Finally, I have settled on a subject for my term paper due in a week. I will be writing on the 13th logion of The Gospel of Thomas. For those who are unfamiliar with this text it reads this way in James M. Robinson’s translation 1:

Jesus said to his disciples, “Compare me to someone and tell me whom I am like.”

Simon Peter said to him, “You are like a righteous angel.”

Matthew said to him, “You are like a wise philosopher.”

Thomas said to him, “Master, my mouth is wholly incapable of saying whom you are like.”

Jesus said, “I am not your (sg.) master. Because you (sg.) have drunk, you (sg.) have become intoxicated from the bubbling spring which I have measured out.” And he took him and withdrew and told him three things. When Thomas returned to his companions, they asked him, “What did Jesus say to you?”

Thomas said to them, “If I tell you one of the things which he told me, you will pick up stones and throw them at me; a fire will come out of the stones and burn you up.”

This narrative echoes that which is found in Matthew 16:13-20; Mark 8:27-30; and Luke  9:18-22. In each of the Synoptic accounts unnamed disciples give half-right answers while Peter declares Jesus’ messianic identity. In Thomas 13 the author names the disciples. One is Peter; one is Matthew. Interestingly enough one of those who gives the wrong answer is the very one who gives the correct answer in the Synoptic accounts.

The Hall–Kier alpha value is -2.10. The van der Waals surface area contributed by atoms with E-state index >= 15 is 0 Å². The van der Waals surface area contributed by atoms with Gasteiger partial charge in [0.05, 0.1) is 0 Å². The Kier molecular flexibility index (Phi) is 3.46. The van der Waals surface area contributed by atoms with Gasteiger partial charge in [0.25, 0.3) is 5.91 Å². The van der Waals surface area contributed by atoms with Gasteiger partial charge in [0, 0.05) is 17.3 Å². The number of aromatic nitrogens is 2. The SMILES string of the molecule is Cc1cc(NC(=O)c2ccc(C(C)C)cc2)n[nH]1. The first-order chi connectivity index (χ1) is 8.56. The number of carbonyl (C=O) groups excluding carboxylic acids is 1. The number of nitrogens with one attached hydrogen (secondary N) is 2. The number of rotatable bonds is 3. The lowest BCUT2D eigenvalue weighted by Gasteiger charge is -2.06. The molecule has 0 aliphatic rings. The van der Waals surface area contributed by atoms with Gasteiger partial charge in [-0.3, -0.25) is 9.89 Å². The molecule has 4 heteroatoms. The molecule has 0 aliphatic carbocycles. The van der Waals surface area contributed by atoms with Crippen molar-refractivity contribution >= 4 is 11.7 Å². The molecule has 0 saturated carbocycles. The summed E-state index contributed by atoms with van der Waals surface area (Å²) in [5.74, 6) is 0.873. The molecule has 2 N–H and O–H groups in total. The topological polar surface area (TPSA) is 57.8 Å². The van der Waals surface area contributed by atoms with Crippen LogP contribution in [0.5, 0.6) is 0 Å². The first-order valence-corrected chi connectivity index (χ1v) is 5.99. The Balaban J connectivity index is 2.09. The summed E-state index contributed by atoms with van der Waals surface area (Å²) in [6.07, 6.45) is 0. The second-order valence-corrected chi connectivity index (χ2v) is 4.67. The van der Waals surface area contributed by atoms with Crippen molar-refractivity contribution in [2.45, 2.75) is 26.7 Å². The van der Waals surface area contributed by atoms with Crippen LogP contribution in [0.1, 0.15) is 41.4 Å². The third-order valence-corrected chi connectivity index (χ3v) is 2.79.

I have just read Nicholas Perrin’s interpretation of this text, but I would like to hear what other plausible options others out there might like to contribute before I begin writing my paper. Even if you are not familiar with Thomas but you would like to toss out a possibility please feel free to do so.

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[1] James M. Robinson, ed. The Nag Hammadi Library. San Francisco, CA: Harper, 1990. 127.